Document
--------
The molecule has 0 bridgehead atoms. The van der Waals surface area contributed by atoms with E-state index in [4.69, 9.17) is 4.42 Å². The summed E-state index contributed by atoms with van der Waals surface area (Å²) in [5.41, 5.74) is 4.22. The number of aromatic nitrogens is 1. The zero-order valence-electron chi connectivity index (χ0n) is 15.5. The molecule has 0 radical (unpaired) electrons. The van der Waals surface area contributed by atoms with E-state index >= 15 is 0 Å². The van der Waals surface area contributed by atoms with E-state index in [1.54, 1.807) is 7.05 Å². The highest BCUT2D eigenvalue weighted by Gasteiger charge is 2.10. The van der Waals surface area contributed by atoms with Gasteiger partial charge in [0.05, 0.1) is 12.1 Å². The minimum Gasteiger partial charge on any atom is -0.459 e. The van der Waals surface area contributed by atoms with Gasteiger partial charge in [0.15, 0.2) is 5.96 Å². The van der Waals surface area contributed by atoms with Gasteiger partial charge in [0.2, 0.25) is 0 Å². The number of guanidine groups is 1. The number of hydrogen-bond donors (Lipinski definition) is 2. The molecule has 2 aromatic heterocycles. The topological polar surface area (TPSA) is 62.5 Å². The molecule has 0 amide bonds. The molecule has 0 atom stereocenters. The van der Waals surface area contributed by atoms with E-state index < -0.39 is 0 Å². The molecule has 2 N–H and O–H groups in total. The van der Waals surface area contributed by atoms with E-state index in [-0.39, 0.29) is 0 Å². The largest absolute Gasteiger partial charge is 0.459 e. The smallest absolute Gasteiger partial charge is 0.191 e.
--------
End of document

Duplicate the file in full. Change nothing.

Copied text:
The molecule has 0 bridgehead atoms. The van der Waals surface area contributed by atoms with E-state index in [4.69, 9.17) is 4.42 Å². The summed E-state index contributed by atoms with van der Waals surface area (Å²) in [5.41, 5.74) is 4.22. The number of aromatic nitrogens is 1. The zero-order valence-electron chi connectivity index (χ0n) is 15.5. The molecule has 0 radical (unpaired) electrons. The van der Waals surface area contributed by atoms with E-state index >= 15 is 0 Å². The van der Waals surface area contributed by atoms with E-state index in [1.54, 1.807) is 7.05 Å². The highest BCUT2D eigenvalue weighted by Gasteiger charge is 2.10. The van der Waals surface area contributed by atoms with Gasteiger partial charge in [0.05, 0.1) is 12.1 Å². The minimum Gasteiger partial charge on any atom is -0.459 e. The van der Waals surface area contributed by atoms with Gasteiger partial charge in [0.15, 0.2) is 5.96 Å². The van der Waals surface area contributed by atoms with Gasteiger partial charge in [0.2, 0.25) is 0 Å². The number of guanidine groups is 1. The number of hydrogen-bond donors (Lipinski definition) is 2. The molecule has 2 aromatic heterocycles. The topological polar surface area (TPSA) is 62.5 Å². The molecule has 0 amide bonds. The molecule has 0 atom stereocenters. The van der Waals surface area contributed by atoms with E-state index < -0.39 is 0 Å². The molecule has 2 N–H and O–H groups in total. The van der Waals surface area contributed by atoms with E-state index in [-0.39, 0.29) is 0 Å². The largest absolute Gasteiger partial charge is 0.459 e. The smallest absolute Gasteiger partial charge is 0.191 e.